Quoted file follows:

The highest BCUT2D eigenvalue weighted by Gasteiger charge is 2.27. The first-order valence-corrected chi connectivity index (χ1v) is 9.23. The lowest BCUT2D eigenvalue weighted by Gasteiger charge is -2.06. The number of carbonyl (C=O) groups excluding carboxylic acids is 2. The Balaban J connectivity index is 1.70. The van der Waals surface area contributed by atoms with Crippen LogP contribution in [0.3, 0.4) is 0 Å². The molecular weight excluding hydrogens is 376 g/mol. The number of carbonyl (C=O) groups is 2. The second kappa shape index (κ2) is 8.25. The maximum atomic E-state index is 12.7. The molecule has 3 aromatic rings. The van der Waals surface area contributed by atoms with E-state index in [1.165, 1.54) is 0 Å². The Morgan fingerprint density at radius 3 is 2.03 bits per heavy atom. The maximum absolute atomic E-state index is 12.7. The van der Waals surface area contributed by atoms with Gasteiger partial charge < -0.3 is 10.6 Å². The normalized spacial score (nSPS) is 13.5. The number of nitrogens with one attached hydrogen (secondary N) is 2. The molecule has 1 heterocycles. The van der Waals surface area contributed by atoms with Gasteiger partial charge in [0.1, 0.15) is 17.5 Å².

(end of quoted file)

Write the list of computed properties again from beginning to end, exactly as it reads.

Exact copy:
The highest BCUT2D eigenvalue weighted by Gasteiger charge is 2.27. The first-order valence-corrected chi connectivity index (χ1v) is 9.23. The lowest BCUT2D eigenvalue weighted by Gasteiger charge is -2.06. The number of carbonyl (C=O) groups excluding carboxylic acids is 2. The Balaban J connectivity index is 1.70. The van der Waals surface area contributed by atoms with Crippen LogP contribution in [0.3, 0.4) is 0 Å². The molecular weight excluding hydrogens is 376 g/mol. The number of carbonyl (C=O) groups is 2. The second kappa shape index (κ2) is 8.25. The maximum atomic E-state index is 12.7. The molecule has 3 aromatic rings. The van der Waals surface area contributed by atoms with E-state index in [1.165, 1.54) is 0 Å². The Morgan fingerprint density at radius 3 is 2.03 bits per heavy atom. The maximum absolute atomic E-state index is 12.7. The van der Waals surface area contributed by atoms with Gasteiger partial charge < -0.3 is 10.6 Å². The normalized spacial score (nSPS) is 13.5. The number of nitrogens with one attached hydrogen (secondary N) is 2. The molecule has 1 heterocycles. The van der Waals surface area contributed by atoms with Gasteiger partial charge in [0.1, 0.15) is 17.5 Å².